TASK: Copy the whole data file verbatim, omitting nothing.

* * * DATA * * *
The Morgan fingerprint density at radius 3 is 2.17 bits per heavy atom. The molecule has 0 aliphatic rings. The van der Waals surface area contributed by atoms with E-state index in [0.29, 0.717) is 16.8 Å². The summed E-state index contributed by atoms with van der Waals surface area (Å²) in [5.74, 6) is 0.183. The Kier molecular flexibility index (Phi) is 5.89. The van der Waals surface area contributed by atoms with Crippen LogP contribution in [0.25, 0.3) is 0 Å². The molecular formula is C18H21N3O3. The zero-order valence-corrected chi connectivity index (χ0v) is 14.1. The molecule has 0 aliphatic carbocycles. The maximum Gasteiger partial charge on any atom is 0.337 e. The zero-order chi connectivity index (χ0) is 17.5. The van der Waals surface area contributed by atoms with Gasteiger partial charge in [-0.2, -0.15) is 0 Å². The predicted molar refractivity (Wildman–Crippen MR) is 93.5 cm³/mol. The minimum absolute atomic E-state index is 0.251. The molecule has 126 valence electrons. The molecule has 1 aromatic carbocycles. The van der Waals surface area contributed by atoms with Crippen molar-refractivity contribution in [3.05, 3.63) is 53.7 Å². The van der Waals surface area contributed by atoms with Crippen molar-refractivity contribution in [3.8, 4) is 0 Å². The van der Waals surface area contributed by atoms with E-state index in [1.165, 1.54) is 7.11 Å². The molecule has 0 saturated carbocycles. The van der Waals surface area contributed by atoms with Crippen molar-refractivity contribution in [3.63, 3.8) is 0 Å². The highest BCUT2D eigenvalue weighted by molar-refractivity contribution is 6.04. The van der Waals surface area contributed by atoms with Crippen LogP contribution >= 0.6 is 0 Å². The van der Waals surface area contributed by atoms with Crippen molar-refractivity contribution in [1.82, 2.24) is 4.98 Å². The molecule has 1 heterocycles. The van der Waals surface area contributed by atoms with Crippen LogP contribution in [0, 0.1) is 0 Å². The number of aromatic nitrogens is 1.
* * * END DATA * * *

The Morgan fingerprint density at radius 3 is 2.17 bits per heavy atom. The molecule has 0 aliphatic rings. The van der Waals surface area contributed by atoms with E-state index in [0.29, 0.717) is 16.8 Å². The summed E-state index contributed by atoms with van der Waals surface area (Å²) in [5.74, 6) is 0.183. The Kier molecular flexibility index (Phi) is 5.89. The van der Waals surface area contributed by atoms with Crippen LogP contribution in [0.25, 0.3) is 0 Å². The molecular formula is C18H21N3O3. The zero-order valence-corrected chi connectivity index (χ0v) is 14.1. The molecule has 0 aliphatic carbocycles. The maximum Gasteiger partial charge on any atom is 0.337 e. The zero-order chi connectivity index (χ0) is 17.5. The van der Waals surface area contributed by atoms with Gasteiger partial charge in [-0.2, -0.15) is 0 Å². The predicted molar refractivity (Wildman–Crippen MR) is 93.5 cm³/mol. The minimum absolute atomic E-state index is 0.251. The molecule has 126 valence electrons. The molecule has 1 aromatic carbocycles. The van der Waals surface area contributed by atoms with Crippen molar-refractivity contribution in [3.05, 3.63) is 53.7 Å². The van der Waals surface area contributed by atoms with Crippen molar-refractivity contribution in [3.8, 4) is 0 Å². The van der Waals surface area contributed by atoms with E-state index in [1.165, 1.54) is 7.11 Å². The molecule has 0 saturated carbocycles. The van der Waals surface area contributed by atoms with Crippen molar-refractivity contribution in [3.63, 3.8) is 0 Å². The highest BCUT2D eigenvalue weighted by molar-refractivity contribution is 6.04. The van der Waals surface area contributed by atoms with Crippen LogP contribution >= 0.6 is 0 Å². The van der Waals surface area contributed by atoms with Crippen molar-refractivity contribution in [1.82, 2.24) is 4.98 Å². The molecule has 1 heterocycles. The van der Waals surface area contributed by atoms with Crippen LogP contribution in [0, 0.1) is 0 Å². The number of aromatic nitrogens is 1.